It’s not easy, because when we are caught up in the kind of conversation where one person is trying to persuade another we often stop listening. We say things like, “Yes, yes. I understand. But…” when maybe we haven’t understood at all. That’s why one of the seven habits of highly effective people is to “Seek first to understand, and then to be understood.”*
So, even though I have been in Baptist churches for twenty-five years that didn’t require Christians from other denominations to be re-baptized when they joined I’ve been trying to understand why this one does. I have been listening, carefully, to those on the other side of this issue. I have tried to put myself in their place, and see it from their point of view. What I’d like to do here is articulate my understanding of their position without saying “but,” without interrupting to interject my own precious opinion. Maybe when I’m finished one of them will tell me if I’ve got it right or wrong.
Here we go…
When Jesus began his public ministry, he did it by being baptized. He came to John at the Jordan, and when John protested Jesus said, “Let it be so now; it is proper for us to do this to fulfill all righteousness” (Matthew 3:15, NIV). Although none of us was there, we assume that John then baptized Jesus by immersion, by dipping him beneath the surface of the water, since the Greek word baptizo means literally “to dip,” or “immerse.” In baptism, we follow the example set by Jesus himself; we come to the river in humble obedience to a righteousness greater than our own.
At the end of his public ministry Jesus commissioned his followers to “Go and make disciples of all nations, baptizing them in the name of the Father and of the Son and of the Holy Spirit” (Matthew 28:19, NIV). The meaning is clear: baptism is essential to the disciple-making process.
When Peter preached to the crowds on the Day of Pentecost they were “cut to the heart, and said to Peter and the other apostles, ‘Brothers, what shall we do?’ Peter said to them, ‘Repent and be baptized, every one of you, in the name of Jesus Christ for the forgiveness of your sins'” (Acts 2:37-38, NIV). So those who accepted his message were baptized, and about three thousand were added to their number that day. Although that day was unique in many ways, the pattern that was established—repentance followed by baptism—was not. For the remainder of the New Testament, this is how people are “added to the number” of believers. In other words, this is how they join the church.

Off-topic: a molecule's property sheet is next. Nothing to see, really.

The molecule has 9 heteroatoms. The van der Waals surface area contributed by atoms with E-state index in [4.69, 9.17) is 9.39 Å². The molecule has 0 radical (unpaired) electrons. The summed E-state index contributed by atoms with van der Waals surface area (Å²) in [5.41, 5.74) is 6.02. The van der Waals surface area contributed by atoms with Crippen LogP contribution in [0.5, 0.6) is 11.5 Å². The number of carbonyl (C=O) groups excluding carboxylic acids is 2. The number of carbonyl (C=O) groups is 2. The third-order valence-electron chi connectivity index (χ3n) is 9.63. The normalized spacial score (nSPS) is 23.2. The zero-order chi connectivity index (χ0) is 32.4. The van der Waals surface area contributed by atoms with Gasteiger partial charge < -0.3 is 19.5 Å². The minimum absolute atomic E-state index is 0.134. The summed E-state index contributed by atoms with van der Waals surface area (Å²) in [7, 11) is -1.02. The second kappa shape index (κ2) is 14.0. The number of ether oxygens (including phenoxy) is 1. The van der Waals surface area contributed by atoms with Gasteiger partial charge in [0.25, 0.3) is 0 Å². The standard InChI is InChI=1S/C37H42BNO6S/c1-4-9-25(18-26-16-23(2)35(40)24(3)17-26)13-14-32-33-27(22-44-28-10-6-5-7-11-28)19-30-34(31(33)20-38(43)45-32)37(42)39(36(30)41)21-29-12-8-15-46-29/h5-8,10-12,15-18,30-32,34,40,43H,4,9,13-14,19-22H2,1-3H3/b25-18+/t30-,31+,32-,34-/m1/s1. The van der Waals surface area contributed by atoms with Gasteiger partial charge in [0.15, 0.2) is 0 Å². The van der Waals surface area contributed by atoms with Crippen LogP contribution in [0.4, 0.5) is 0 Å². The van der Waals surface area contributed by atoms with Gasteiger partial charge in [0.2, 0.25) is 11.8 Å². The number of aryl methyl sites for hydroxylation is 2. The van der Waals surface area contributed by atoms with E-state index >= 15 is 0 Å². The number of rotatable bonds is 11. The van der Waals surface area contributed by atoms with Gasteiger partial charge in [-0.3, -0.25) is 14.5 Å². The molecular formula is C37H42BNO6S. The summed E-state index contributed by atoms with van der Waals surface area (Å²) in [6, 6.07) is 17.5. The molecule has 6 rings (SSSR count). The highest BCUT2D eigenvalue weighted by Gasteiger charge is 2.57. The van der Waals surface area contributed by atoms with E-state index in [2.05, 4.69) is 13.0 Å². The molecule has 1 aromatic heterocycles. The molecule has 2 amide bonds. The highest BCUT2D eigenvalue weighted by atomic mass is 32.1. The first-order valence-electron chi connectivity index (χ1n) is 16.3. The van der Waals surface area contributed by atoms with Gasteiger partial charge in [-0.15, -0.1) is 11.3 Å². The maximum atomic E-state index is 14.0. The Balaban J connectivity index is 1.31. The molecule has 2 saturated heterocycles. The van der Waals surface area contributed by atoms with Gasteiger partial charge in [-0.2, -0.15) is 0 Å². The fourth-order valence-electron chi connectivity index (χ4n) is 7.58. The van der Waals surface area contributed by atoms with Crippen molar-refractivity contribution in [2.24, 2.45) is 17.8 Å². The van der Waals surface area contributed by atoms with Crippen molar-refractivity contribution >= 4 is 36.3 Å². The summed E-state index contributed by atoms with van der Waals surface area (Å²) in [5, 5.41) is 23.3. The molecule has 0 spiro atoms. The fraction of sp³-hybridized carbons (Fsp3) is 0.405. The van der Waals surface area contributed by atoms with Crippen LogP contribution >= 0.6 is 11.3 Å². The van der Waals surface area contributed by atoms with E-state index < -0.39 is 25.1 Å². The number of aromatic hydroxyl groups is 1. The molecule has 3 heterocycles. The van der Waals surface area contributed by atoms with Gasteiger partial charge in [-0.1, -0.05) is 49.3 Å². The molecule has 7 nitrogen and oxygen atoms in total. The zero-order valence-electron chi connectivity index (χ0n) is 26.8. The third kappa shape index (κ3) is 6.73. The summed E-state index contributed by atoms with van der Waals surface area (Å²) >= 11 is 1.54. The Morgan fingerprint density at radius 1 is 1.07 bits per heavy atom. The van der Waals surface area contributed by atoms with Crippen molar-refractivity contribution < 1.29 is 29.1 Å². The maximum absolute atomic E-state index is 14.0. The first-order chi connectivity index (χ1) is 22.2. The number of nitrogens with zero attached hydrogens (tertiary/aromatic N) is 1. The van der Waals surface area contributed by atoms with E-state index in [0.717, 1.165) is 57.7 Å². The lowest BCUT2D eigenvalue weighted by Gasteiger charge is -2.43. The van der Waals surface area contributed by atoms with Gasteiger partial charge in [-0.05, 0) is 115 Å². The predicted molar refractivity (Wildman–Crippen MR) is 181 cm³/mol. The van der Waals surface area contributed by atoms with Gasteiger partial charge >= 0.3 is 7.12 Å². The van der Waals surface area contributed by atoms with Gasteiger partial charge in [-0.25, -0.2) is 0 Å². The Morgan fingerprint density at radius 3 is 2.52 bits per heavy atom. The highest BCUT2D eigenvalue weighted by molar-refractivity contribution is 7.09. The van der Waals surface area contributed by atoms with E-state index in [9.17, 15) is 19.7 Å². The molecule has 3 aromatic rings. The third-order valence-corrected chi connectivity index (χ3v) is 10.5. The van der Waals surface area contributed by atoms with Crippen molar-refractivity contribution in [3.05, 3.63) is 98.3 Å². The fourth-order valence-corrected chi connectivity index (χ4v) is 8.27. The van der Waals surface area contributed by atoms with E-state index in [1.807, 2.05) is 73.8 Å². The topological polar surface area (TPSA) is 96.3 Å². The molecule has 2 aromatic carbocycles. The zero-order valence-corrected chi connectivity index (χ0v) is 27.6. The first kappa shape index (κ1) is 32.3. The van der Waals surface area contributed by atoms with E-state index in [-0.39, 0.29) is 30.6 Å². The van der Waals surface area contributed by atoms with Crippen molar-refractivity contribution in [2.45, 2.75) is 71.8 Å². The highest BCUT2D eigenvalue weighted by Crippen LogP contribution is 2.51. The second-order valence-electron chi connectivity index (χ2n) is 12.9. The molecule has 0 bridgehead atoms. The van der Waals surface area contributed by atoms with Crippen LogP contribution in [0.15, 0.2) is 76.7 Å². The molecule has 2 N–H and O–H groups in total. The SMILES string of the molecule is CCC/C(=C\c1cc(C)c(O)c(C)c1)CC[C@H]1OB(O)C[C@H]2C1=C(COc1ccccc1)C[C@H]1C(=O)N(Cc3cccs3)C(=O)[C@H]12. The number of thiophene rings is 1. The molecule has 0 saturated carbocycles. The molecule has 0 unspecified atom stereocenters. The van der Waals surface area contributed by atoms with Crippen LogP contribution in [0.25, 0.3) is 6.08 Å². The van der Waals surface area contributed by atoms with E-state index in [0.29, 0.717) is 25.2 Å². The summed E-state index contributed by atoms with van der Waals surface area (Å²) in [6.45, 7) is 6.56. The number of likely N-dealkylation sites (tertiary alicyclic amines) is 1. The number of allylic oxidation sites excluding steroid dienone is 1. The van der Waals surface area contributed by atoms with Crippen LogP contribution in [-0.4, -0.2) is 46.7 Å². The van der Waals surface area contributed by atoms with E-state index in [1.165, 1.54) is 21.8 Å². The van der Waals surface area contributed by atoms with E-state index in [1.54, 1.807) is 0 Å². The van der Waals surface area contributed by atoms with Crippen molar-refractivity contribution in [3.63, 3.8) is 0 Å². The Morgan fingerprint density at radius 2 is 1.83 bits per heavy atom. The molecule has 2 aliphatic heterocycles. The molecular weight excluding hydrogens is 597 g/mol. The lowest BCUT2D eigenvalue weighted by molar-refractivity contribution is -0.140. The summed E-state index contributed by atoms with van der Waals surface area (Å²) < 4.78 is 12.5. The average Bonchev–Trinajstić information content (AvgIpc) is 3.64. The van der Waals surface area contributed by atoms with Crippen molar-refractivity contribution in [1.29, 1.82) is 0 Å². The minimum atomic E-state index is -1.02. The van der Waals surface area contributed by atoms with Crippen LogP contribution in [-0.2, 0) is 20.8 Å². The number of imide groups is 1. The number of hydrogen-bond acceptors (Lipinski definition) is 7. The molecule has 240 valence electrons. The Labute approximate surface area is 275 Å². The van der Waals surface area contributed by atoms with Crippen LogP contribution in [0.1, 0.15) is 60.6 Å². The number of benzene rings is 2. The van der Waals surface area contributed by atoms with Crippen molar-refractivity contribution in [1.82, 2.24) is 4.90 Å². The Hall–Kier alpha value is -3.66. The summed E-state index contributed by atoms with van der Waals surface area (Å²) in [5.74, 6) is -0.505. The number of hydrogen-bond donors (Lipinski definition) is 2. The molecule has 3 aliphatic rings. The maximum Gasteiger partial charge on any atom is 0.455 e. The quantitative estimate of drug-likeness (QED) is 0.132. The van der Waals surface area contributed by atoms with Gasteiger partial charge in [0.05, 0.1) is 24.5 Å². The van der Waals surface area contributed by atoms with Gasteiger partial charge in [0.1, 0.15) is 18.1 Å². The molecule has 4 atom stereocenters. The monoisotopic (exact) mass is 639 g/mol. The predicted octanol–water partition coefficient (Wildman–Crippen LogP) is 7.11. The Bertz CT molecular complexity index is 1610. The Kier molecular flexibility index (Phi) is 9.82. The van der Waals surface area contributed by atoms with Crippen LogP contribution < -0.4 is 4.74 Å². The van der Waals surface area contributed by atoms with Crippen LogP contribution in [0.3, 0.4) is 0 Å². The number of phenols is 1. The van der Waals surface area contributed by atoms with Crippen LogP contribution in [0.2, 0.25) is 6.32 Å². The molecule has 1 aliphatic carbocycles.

When Paul talks about baptism he talks about it as a symbolic way of dying and rising with Christ. He writes, “Don’t you know that all of us who were baptized into Christ Jesus were baptized into his death? We were therefore buried with him in baptism into death in order that, just as Christ was raised from the dead through the glory of the Father, we too may live a new life” (Romans 6:3-4, NIV). The only appropriate mode for such a symbol is immersion, where the old self is buried in a watery grave and the new self rises to the new life in Christ.
To summarize: Anyone who wants to join the church of Jesus Christ should be willing to follow the example of Jesus Christ, who was—himself—immersed. In the Great Commission He told his followers to make disciples by baptizing them in the name of the Father, Son, and Holy Spirit, presumably by immersion and only after a profession of faith. Peter told the crowds on the Day of Pentecost that they needed to repent and be baptized—not the other way around—a pattern that is followed in the remainder of the New Testament. Believer’s baptism by immersion is a powerful symbol of dying and rising with Christ, and clearly the mode Paul had in mind in Romans 6:4.
How about it, friends: have I understood?
*from Stephen Covey’s book by the same title